Thursday 26 April 2012

Back to basics: Scones

When I recently advertised a baking course at the Chef’s Room, it filled up straight away and yet only a couple of years previously when I ran a similar course there had been very little interest. That of course was prior to the Great British Bake-off series on TV.

We made chic Parisian macarons, crisp Sicilian almond biscuits, rich chocolate tartlets and plump coffee flavoured choux buns. All of which were enjoyed as a Savoy style afternoon tea with a glass of fizz. What was left over was taken home.

In my wisdom, even though I felt that everyone would know how to make scones I decided that no such occasion would be complete without them and added the recipe to the list. I was therefore quite surprised when the assembled company admitted they had never made scones. I therefore decided to share my mother’s scone recipe this month. My next bake-away afternoon tea is Thursday October 11th if you would like to join me please get in touch.

Hot tips:
  • Scones are very simple and quick to make but there are certain rules to follow; work quickly and lightly and keep the mixture as moist as possible. If it is too sticky to handle, dust with plenty of flour.
  • In the days before refrigerators, scones were traditionally made with milk that had turned sour. This is not something that happens very often these days. Either leave the milk out overnight to go sour or add a teaspoon or two of lemon juice to the milk to turn it sour just before you make the scones. You would not believe the difference it makes to the taste and texture.
  • Always serve scones warm; if necessary reheat in the oven before serving
  • Lastly if you don't do afternoon tea, freshly baked scones are great for breakfast

Grannie’s scones: makes 8

200 g, 2 cups self-raising flourteaspoon bicarbonate of soda

teaspoon cream of tartar

pinch of salt

25 g butter from the fridge

25 g caster sugar

1 medium free range egg
75-100 ml milk and 1 teaspoon of lemon juice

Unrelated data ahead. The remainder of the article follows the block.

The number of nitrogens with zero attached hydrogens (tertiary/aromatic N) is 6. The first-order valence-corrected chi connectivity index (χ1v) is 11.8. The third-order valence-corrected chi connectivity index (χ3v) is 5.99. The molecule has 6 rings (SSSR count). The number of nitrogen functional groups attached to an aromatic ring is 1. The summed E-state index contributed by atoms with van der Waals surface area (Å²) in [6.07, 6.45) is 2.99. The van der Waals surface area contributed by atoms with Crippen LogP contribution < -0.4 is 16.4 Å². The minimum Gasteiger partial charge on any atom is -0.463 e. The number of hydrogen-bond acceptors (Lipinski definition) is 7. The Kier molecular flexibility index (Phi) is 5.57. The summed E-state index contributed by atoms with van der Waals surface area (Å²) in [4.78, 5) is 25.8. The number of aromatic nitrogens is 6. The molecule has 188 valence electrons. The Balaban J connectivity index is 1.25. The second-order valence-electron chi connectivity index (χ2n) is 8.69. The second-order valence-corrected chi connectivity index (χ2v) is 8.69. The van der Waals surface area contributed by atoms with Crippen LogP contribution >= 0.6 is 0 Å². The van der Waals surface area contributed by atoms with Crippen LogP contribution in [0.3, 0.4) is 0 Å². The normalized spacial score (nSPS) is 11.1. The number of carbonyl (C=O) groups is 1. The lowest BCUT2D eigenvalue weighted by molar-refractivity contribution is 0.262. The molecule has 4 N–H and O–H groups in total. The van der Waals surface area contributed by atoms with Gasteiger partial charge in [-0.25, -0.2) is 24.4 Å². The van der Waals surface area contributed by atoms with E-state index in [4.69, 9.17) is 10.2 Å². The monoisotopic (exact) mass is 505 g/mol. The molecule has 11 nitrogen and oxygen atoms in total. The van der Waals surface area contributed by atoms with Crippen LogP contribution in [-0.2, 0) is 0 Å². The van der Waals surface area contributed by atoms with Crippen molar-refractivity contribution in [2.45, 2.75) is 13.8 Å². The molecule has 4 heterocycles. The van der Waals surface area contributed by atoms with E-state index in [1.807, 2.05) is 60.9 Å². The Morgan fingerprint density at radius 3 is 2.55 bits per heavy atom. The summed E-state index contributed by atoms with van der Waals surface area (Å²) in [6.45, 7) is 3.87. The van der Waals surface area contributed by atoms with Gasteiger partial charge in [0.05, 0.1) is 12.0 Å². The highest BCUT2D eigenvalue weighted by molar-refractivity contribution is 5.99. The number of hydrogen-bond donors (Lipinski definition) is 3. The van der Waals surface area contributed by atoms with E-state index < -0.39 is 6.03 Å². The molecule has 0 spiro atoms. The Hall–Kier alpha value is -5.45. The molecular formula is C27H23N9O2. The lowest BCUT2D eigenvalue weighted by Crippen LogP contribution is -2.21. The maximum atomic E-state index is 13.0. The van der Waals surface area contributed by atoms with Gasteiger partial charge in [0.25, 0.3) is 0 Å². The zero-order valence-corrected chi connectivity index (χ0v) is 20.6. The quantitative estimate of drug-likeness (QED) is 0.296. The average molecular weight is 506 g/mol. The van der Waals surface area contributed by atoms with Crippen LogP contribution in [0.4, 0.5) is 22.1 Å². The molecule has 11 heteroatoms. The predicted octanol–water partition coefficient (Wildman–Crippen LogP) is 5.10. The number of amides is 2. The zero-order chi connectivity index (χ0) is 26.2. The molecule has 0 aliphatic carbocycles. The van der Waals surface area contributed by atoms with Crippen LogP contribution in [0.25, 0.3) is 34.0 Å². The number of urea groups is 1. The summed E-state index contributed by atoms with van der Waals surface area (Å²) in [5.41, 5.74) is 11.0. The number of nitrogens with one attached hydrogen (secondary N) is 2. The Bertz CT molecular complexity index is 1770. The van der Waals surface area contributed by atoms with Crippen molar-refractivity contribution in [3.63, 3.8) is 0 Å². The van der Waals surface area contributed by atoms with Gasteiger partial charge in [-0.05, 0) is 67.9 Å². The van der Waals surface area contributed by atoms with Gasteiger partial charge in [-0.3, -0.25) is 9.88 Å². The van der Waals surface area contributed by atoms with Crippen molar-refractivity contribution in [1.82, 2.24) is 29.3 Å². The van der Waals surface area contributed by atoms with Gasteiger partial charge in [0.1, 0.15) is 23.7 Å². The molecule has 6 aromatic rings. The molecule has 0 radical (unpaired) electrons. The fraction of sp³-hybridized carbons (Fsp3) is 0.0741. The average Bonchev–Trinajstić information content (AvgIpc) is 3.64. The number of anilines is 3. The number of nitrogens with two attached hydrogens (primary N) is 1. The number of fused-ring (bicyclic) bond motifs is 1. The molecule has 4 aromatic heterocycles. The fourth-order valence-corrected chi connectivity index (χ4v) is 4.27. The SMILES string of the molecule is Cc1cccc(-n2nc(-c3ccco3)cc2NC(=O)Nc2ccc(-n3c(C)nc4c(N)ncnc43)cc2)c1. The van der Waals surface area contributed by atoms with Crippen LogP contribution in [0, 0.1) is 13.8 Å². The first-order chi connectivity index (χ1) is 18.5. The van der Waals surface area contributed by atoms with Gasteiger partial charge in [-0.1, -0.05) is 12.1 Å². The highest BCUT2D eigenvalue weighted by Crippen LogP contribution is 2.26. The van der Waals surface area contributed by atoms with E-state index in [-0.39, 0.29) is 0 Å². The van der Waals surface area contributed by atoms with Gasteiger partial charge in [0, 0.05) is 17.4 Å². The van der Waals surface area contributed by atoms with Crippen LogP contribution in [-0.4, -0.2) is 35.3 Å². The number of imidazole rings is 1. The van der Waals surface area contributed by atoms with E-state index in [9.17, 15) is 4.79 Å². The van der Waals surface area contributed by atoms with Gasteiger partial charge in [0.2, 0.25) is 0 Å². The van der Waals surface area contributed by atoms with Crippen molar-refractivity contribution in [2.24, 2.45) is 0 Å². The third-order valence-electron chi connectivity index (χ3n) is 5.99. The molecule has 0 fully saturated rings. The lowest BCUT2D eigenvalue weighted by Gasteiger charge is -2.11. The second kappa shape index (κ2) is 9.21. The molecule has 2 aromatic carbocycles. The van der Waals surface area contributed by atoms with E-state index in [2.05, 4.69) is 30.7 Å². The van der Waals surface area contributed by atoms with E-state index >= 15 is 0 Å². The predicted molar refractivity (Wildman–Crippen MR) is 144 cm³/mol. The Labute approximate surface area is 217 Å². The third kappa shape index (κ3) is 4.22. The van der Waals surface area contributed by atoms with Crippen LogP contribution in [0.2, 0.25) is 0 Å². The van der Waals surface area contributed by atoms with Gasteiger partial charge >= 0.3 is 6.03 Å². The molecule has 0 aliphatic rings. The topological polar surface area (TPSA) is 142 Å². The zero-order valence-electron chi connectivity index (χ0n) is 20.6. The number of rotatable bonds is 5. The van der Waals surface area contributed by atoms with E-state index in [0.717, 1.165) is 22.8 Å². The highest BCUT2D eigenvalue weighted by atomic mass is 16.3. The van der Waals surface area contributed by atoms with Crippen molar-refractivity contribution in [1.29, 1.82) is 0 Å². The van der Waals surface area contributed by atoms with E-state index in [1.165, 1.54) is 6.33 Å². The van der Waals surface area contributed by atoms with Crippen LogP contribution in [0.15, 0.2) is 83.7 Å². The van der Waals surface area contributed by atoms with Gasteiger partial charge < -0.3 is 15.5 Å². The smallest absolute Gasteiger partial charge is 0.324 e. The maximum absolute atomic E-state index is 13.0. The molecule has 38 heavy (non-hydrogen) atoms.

1 extra egg, forked for glazing


straight-sided scone cutter 5 - 6 cm in diameter

alternatively use a glass

To serve

strawberry jam

125 ml whipped cream

200 g small fresh strawberries

icing sugar

preheat oven 200 C 400 F gas mark 6

Sieve the flour with the bicarbonate of soda, cream of tartar and salt into a mixing bowl. Add the butter and rub it into the flour evenly with the tips of the fingers, mix in the sugar. Add the egg and 75ml of milk and work the dough into a ball quickly and lightly with a knife. The dough should be soft, moist and malleable. Add a little extra milk to the dough to keep it moist.
Transfer the dough to a floured work surface and flatten it with the hands and shape into a round, 2-3 centimetres thick. If the dough is too moist simply add a little extra flour. Cut out as many scones as the dough allows. Roll the trimmings into a ball, flatten it and cut out a couple more scones. Shape the remaining trimmings into one single scone. Transfer all the scones to a greased baking tray. Paint the scones with beaten egg and bake for 10-15 minutes until well risen and golden. Tap the underside it should sound hallow. Leave to cool a little.
While still warm split open, spread with jam, add a spoon of whipped cream and top with a strawberry. Sprinkle with a veil of icing sugar.

Tuesday 24 April 2012


It may surprise you to know, given we are a nation of marmalade makers and eaters, that we celebrated National Marmalade week this year for the very first time from 25 February - 3 March.
This inaugural awareness week was created by the organizers of The World’s Original Marmalade Awards & Festival held in Dalemain mansion in the Lake District because of the huge increase in the number of people making their own marmalades and artisan made marmalades on the market.
If you want to have a go yourself next year jars from every type of marmalade maker are welcomed. Further entry details including a downloadable entry form, category criteria, submission details and entry fees can be found by visiting:
However if you simply want to have a bash at making your own Jubilee vintage to celebrate this great British tradition, here is a great marmalade recipe guaranteed to wake up your palate over breakfast. One of the pluses or this recipe is that you can make it any time of the year as it does not require Seville oranges. Don’t forget, marmalade is a useful ingredient; it makes great sponge puddings and tarts and you can also add it to savoury dishes to give a tangy citrus flavour.

Chunky lemon, lime and grapefruit marmalade
The combination of lemon, lime and grapefruit makes a delicious zingy ‘good morning world’ tasting marmalade. It can be made in small quantities at any time of the year, not just when the traditional Seville oranges are in season. I have given quantities to yield two or three jars but if you want to make in bulk, then simply double or triple the ingredients. Cut the peel to suit your taste – thick or thin by hand, chunky or fine using a blender. Vary the citrus fruit to suit your taste.

1 lemon
1 small pink grapefruit
1 lime
500 ml water
1 kg sugar
Juice of ½ lemon
3 clean, dry, warm 259 g jam jars with lids
1 pack jam pot covers and waxed discs